Whenever gold starts to go on a run, you see no shortage of gold bulls proclaim very positive targets.
For instance, the great Frank Holmes, CEO of U.S. Global Investors has stated that he expects gold to move towards the $10,000 level based on monetary policy and economic conditions.
Exploration has been overlooked for many years as investors have chased tech stocks in the United States or cannabis stocks in Canada. This has resulted in a stall on new discoveries and a slowdown in supply.
Now that gold is starting to trend upwards again, investors are looking at the yellow metal with keen interest as the economics behind it support higher prices.
Any Slowdown in the Stock Market Means a Slowdown in the Demand for Cash
Let’s face it, the U.S. government is a two-headed animal that will not change its stripes any time soon. Whether Democrat or Republican, what both political parties have in common is the willingness to kick the debt can down the road, as well as the ability and motive to print a lot of cash out of thin air.
What has kept the demand for cash so high? People have received great returns in the stock market. Tesla (NASDAQ: TSLA / FSE: TL0) is priced in U.S. dollars. So is Facebook (NASDAQ: FB), Apple (NASDAQ: AAPL) and Netflix (NASDAQ: NFLX). As long as you have demand for U.S. technology stocks, there will be a demand for U.S. dollars.
But what if the stock market goes on a prolonged decline? The demand for U.S. dollars should drop. There’s a limit to how many people will accept near-zero or possibly even negative interest rates, which will be a near inevitability if central banks drop already low interest rates to fend off recessionary pressures. Therefore, T-bills and bank accounts will have limited appeal to those investors seeking yield.
As the U.S. dollar drops, the price of gold will rise. It’s an adage from the stock market nearly as old as time. But there may be another dynamic at play. We are in unchartered waters when it comes to the disconnect between the stock market and the economic reality of governments and their people. Debt levels are at record highs. Gold has been pushed aside despite strong fundamentals in favor of sentiment for unicorns. But how long will this house of cards last?
The Gold Standard Is Dead but Gold Demand Is on the Rise
Gold has always been revered thanks to its robustness and rarity, making it a perfect store of value, unit of account and medium of exchange that we associate with currencies for any well-functioning society.
This was the case with the United States as well, until it abandoned the Gold Standard.
In the 1920s, the price of gold was fixed at $20.67 per ounce. The United States M2 money supply peaked at $46.6 billion in 1929 right before the market and economy fell off the cliff. It has grown to $15,401.8 billion at the end of 2019, an increase of over 330 times.
If we were to apply that level of growth to the price of gold prior to the United States abandoning the Gold Standard, its price would be $6,800 per ounce. The United States Central Bank claims to have 8,134 tonnes of gold in storage, equating to 287 million ounces. Reverting back to the Gold Standard based on U.S. reserves would imply a price of over $53,000 per ounce!
Before gold bulls rejoice, we have to look at the global economic reality when it comes to monetary policy. The United States is not going to ever return to the Gold Standard. Particularly as the U.S. dollar replaced gold as the world’s peg currency decades ago.
The United States government fostered a monetary policy that favored economic growth over one that limited inflation and most of the world followed suit. In the developed world, we enjoy a greater standard of living than our grandparents, so is that such a bad thing? Even if it is aided by runaway printing of fiat currency and record levels of government and personal debt.
However, just because central banks have abandoned the Gold Standard does not mean that they are totally blind to the value of gold as a store of wealth and the dangers of unsound fiscal policy. That lesson appears to have been learned right at the last global market meltdown threat of 2008 if we look at the central banks’ net purchases of gold over the last 20 years.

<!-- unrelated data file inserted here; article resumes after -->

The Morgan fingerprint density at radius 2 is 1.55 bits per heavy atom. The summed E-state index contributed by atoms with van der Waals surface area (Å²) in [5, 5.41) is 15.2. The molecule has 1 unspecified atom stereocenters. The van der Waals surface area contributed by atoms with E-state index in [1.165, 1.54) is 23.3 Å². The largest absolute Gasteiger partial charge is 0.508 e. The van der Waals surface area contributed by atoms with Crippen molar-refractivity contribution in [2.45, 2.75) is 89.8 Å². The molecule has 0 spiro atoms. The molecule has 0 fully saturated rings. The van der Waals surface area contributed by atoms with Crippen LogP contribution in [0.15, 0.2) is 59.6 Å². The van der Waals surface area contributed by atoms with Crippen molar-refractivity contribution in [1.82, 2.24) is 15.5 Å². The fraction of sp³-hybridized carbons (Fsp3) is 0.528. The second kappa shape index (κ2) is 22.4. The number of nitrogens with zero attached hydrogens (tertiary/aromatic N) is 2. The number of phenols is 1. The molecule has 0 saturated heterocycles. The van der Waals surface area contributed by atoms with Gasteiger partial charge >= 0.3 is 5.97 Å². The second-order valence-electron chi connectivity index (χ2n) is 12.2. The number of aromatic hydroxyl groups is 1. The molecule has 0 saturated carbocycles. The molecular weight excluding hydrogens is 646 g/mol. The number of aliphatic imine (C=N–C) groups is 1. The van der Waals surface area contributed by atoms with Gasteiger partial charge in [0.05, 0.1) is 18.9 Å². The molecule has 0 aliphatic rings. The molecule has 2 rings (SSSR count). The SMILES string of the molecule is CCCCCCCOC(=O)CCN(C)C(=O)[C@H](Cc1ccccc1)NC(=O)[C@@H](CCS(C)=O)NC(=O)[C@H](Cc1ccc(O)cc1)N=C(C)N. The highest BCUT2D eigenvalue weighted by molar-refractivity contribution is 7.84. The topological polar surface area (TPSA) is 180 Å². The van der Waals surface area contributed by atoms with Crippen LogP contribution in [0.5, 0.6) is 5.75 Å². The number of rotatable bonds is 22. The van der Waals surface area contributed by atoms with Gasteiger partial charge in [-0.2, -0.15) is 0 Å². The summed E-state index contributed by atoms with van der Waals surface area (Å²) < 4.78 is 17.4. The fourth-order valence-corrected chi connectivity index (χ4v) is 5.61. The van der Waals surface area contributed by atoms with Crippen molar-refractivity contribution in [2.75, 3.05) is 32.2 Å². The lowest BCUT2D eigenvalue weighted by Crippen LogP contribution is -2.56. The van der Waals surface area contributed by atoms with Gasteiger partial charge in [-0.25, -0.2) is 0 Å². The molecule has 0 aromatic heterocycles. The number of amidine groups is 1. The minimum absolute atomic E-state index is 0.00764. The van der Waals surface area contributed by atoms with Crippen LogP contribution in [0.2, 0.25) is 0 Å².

2019 marked the tenth straight year that central banks have, on aggregate, been net buyers of gold. They added 650.3 tonnes of gold to their reserves in 2019 and have a total of 34,700 tonnes. That reversed the net selling that took place in the ten years prior at the start of the century.
This prudent purchase of gold reduces the likelihood of global economic calamity under the weight of debt, but it increases the probability that the price of gold pushes upward in a steady fashion as demand for the yellow metal is increasing and supply is locked away in vaults.
The Chinese government in particular is making a concerted effort to increase its gold reserves. It may be stepping towards a political or economic power play that includes backing its currency by gold. That would be a significantly positive disruption to the gold market.
The World Gold Council estimates that there was 190,040 tonnes of gold above ground and 54,000 tonnes in reserves with about 2,000 to 3,000 tonnes mined every year at the end of 2017. Two-thirds of all gold mined was done so since 1950.
If gold was to be valued at $10,000 per ounce, the 6.7 billion ounces above ground would be worth $67 trillion. This is almost as much as the global M2 money supply proxy of approximately $73 trillion.
In the post-gold linked world that we have lived in for nearly 50 years, not everyone is going to take their fiat currency and immediately buy gold with it. Even if the Chinese are. It is very unlikely that we will have a run on gold equivalent to M2 money supply.
The U.S. government severed the link between gold and the dollar in 1971 when global M2 money supply was approximately $2 trillion. There was approximately 80,000 tonnes of gold above ground at that time. At a price of $40 per ounce, the 2.8 billion ounces above ground would be worth $113 billion.
That’s only around 5% of the global money supply back at a time when the U.S. and other world governments were still making some kind of effort to link their currencies to gold. Once that link was severed, free trading gold skyrocketed to more than ten times that price by the end of the decade.
By 1980, there was 90,000 tonnes above ground while global M2 money supply tripled to approximately $6 trillion. At $500 per ounce, the value of the gold above ground was $1.6 trillion, about 26% of global M2 money supply at that time. At today’s price of $1,500 per ounce, the entire value of gold above ground is 14% of M2 money supply. So, we sit comfortably between the two extremes seen at the beginning and end of the 1970s.
One thing to keep in mind is that the extreme profitability of gold at a high price would encourage investors to spend far more risk capital in the search for more gold deposits. Output would rise, quelling upward pressure in price. But just as output would rise, so would the cost of that output. The cost per ounce for mining would drastically increase.